Leah blogs at “Leah’s Thoughts,” and like me, she loves food, family and words. I’d like you to join me in welcoming Leah as a guest blogger today, where she draws a profound conclusion for writers, from chocolate chip cookies:

Perfecting the Chocolate Chip Cookie

By Guest Blogger Leah Singer

I’ve spent many years of my life obsessed with making (what I believe) is the perfect chocolate chip cookie. I had a picture in my mind of what this perfect cookie looked like – soft, chewy, puffy with texture (not flat!), sweet, but a little savory too. And I’d stop at nothing to get it that way.

I tried everything – changing the oven temperature; more baking powder; less baking soda; hundreds of recipes; Crisco instead of butter; semi-sweet chips; milk chocolate chips; refrigerating the dough; using vanilla pudding; you name it, I tried it. Yet still, nothing I baked came close to what I considered the perfect cookie.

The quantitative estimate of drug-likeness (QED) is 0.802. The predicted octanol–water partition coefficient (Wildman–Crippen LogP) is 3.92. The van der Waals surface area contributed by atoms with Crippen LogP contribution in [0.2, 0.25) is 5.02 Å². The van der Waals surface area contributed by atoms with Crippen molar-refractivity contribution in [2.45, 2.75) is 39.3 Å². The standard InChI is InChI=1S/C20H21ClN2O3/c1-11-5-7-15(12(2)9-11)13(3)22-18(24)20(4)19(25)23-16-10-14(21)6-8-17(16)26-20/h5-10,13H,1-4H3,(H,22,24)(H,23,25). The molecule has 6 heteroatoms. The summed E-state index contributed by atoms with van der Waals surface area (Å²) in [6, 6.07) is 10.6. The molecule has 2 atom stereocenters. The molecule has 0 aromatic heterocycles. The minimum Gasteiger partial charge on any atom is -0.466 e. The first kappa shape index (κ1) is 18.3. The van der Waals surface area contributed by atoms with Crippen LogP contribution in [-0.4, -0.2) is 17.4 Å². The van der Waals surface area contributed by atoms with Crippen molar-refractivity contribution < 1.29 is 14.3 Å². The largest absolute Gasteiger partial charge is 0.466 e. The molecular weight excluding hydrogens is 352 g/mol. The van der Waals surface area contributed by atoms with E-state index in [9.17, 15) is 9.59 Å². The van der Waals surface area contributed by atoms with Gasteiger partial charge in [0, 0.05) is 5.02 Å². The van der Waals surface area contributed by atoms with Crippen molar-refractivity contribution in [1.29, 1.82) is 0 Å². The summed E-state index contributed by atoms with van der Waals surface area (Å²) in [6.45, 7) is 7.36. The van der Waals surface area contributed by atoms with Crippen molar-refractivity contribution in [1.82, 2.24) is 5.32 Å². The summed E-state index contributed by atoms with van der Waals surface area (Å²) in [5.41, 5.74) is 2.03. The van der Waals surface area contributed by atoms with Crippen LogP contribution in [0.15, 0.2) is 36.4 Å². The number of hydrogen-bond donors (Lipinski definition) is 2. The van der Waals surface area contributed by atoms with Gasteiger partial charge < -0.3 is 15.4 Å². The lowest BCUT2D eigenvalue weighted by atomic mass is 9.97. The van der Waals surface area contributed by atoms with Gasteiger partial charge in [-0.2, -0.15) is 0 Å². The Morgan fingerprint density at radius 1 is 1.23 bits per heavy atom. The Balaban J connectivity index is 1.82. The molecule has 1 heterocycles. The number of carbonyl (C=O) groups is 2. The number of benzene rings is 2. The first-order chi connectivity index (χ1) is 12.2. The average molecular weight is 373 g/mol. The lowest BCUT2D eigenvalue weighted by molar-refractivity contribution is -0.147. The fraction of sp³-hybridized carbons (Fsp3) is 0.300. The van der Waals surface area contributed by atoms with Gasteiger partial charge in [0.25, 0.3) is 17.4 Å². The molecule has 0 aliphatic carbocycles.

Countless times I’d try a new recipe, pull the tray out of the oven, and … flat cookies – my nemesis. “But they taste great,” my husband would reassure me. But his words meant nothing to me. The cookies were a failure, and I could not fathom eating them.

Interestingly, I realized through this journey that the process of “perfecting” the perfect cookie was how I used to approach writing.

I was one of those people that drafted something and thought, This is it! Perfection. I seemed to be under the illusion that I could write something and it would be immediately perfect. And we writers know that is just simply not true. Rarely do we ever write something that’s perfect. There’s always editing or word-smithing that can be done.

I’ve considered myself a writer all my life. But one reason I never started a blog until somewhat recently was the fear that my posts wouldn’t be perfect. Once I realized and accepted that nothing is perfect – and that the imperfections are what makes thing special – my creative juices started flowing.